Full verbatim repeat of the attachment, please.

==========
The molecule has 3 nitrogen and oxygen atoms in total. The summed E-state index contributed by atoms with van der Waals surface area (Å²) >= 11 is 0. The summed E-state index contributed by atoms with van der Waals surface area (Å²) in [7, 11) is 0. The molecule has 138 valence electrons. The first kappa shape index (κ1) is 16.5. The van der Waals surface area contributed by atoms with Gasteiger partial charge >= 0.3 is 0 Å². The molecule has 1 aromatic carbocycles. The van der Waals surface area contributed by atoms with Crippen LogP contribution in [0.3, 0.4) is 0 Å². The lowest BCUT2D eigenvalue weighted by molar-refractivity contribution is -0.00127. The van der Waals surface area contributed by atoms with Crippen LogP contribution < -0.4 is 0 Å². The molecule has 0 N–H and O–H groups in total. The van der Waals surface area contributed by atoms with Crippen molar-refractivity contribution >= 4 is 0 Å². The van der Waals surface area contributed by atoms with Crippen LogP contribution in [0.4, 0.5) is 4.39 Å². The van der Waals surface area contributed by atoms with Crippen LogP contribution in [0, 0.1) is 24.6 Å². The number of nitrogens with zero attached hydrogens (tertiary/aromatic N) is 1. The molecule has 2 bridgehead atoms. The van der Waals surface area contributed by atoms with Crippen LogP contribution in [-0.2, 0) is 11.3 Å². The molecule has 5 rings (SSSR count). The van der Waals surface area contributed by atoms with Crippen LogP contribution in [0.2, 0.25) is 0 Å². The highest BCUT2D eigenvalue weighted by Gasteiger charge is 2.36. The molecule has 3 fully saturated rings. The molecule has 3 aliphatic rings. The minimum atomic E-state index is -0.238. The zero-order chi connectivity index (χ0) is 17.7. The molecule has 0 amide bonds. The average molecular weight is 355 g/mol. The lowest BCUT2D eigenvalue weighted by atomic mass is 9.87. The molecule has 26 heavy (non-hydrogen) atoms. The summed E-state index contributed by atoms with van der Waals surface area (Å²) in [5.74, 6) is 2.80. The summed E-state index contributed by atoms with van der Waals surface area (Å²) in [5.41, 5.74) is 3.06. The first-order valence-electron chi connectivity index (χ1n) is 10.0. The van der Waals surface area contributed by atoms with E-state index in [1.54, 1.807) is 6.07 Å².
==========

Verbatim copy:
The molecule has 3 nitrogen and oxygen atoms in total. The summed E-state index contributed by atoms with van der Waals surface area (Å²) >= 11 is 0. The summed E-state index contributed by atoms with van der Waals surface area (Å²) in [7, 11) is 0. The molecule has 138 valence electrons. The first kappa shape index (κ1) is 16.5. The van der Waals surface area contributed by atoms with Gasteiger partial charge >= 0.3 is 0 Å². The molecule has 1 aromatic carbocycles. The van der Waals surface area contributed by atoms with Crippen LogP contribution in [0.3, 0.4) is 0 Å². The lowest BCUT2D eigenvalue weighted by molar-refractivity contribution is -0.00127. The van der Waals surface area contributed by atoms with Crippen LogP contribution < -0.4 is 0 Å². The molecule has 0 N–H and O–H groups in total. The van der Waals surface area contributed by atoms with Crippen molar-refractivity contribution >= 4 is 0 Å². The van der Waals surface area contributed by atoms with Crippen LogP contribution in [0.4, 0.5) is 4.39 Å². The van der Waals surface area contributed by atoms with Crippen LogP contribution in [0, 0.1) is 24.6 Å². The number of nitrogens with zero attached hydrogens (tertiary/aromatic N) is 1. The molecule has 2 bridgehead atoms. The van der Waals surface area contributed by atoms with Crippen LogP contribution in [-0.2, 0) is 11.3 Å². The molecule has 5 rings (SSSR count). The van der Waals surface area contributed by atoms with Crippen LogP contribution in [0.2, 0.25) is 0 Å². The highest BCUT2D eigenvalue weighted by Gasteiger charge is 2.36. The molecule has 3 fully saturated rings. The molecule has 3 aliphatic rings. The minimum atomic E-state index is -0.238. The zero-order chi connectivity index (χ0) is 17.7. The molecule has 0 amide bonds. The average molecular weight is 355 g/mol. The lowest BCUT2D eigenvalue weighted by atomic mass is 9.87. The molecule has 26 heavy (non-hydrogen) atoms. The summed E-state index contributed by atoms with van der Waals surface area (Å²) in [5.74, 6) is 2.80. The summed E-state index contributed by atoms with van der Waals surface area (Å²) in [5.41, 5.74) is 3.06. The first-order valence-electron chi connectivity index (χ1n) is 10.0. The van der Waals surface area contributed by atoms with E-state index in [1.54, 1.807) is 6.07 Å².